Finding the right packaging equipment

7 tips for buying the right packaging equipment

A quick research on Google will reveal hundreds of results for any type of packaging machinery.  Walking a trade show also tells you a lot about the level of competitiveness in any given market.

 

A customer who visited the last Pack Expo show in Chicago was gathering information for a multilane stickpack machine and found no less than 15 companies offering this type of equipment.  This is for a category of packaging that has a relatively low penetration in the North American market, and yet there is an abundance of OEMs offering solutions.

 

How do you make the right decision when comparing various technologies, price points and quality?

 

We are listing here 7 points to consider when making a purchase decision for packaging machinery.

 

  1. What is the previous experience of your team working with similar machinery/packaging style?

If your company is currently using similar equipment and you are looking to upgrade, this is certainly the ideal situation.  Gather your key people in maintenance, cleaning, machine operation, safety, QA and production management and ask each of them to suggest one or two things to improve on the existing packaging equipment.  This one-hour meeting will tell you exactly what you have now and highlight about a dozen points to improve on the new equipment.

 

If you have no experience with similar machines, it is always a good idea to ask other manufacturers in your network to share their experience.  People are usually glad to tell you which vendors are doing a good job and even more eager to tell you which are doing a poor job.  If you can get the assistance from an independent technical consultant, this is also something to consider.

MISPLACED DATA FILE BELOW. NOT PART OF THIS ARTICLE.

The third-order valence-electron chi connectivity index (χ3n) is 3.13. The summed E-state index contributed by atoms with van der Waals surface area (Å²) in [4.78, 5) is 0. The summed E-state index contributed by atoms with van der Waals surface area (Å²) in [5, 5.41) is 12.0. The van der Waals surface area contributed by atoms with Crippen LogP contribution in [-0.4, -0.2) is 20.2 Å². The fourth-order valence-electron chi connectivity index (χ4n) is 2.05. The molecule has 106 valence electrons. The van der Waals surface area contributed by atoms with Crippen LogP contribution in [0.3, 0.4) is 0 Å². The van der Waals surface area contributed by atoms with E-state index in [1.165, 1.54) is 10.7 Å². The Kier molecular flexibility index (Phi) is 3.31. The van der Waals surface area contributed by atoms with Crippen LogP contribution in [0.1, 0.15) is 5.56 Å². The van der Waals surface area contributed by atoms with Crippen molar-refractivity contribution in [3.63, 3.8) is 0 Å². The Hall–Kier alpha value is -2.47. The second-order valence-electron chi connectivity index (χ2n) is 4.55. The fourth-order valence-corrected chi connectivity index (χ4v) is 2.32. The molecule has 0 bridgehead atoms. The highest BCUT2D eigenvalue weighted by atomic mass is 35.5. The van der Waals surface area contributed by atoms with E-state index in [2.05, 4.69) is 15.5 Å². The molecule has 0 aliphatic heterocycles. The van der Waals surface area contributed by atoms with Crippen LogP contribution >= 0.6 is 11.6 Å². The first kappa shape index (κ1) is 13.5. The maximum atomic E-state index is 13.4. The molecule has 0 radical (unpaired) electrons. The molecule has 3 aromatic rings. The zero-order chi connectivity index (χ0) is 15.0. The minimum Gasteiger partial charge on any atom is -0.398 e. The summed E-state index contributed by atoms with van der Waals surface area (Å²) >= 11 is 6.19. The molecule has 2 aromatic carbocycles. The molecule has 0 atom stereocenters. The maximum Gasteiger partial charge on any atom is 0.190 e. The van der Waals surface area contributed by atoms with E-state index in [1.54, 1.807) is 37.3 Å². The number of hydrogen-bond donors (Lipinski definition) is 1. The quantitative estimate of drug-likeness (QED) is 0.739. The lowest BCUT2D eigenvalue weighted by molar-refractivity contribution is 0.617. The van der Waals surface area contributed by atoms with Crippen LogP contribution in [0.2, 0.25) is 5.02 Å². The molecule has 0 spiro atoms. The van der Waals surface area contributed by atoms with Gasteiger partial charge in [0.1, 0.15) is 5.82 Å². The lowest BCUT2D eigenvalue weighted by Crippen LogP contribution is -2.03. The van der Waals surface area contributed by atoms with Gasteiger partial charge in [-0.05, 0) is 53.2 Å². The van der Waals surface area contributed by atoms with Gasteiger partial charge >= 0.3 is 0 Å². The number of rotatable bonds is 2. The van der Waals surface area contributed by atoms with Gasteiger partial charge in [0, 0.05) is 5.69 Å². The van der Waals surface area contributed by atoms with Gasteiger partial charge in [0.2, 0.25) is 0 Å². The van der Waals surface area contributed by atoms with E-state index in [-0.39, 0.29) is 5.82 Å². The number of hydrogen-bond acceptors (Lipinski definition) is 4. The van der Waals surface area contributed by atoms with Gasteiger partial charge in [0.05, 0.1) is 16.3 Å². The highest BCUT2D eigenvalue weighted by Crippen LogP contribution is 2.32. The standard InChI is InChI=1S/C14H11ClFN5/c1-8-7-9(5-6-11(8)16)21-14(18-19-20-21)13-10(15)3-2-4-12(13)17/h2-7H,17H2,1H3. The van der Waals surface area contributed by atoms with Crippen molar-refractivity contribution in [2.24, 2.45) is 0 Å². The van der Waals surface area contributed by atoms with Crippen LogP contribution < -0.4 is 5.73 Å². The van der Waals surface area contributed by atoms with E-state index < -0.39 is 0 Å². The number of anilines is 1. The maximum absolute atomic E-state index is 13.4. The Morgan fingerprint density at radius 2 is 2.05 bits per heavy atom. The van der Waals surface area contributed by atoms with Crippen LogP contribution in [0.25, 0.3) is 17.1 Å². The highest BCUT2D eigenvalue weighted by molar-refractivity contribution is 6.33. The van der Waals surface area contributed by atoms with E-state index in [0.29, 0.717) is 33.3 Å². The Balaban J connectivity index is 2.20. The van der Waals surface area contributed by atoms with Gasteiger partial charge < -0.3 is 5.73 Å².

1. What are the goals to achieve for this packaging machine or packaging line?
    Do your homework and assess your business reality and clearly determine your objectives

before you start contacting vendors.   Is your goal simply to increase productivity?  Do you want to innovate and sell your product in a totally new packaging?  Is the machine part of a long-term plan to expand into new markets?

 

This is for the macro part, but the details are also important.  You would not believe how many times I met prospect customers who barely new the basic information listed below.

  • What are the minimum and maximum size of packaging you which to run?
  • What are the speed requirements for the smallest and largest packs?
  • Do you need the machine to work for different packaging types?

While it is true that packaging machinery are more versatile than ever before, keep in mind there is no machine that can do everything.  Major changes in packaging size or style will result in major set-up time, which in turn requires skilled technical people.

 

 

  1. Involve key suppliers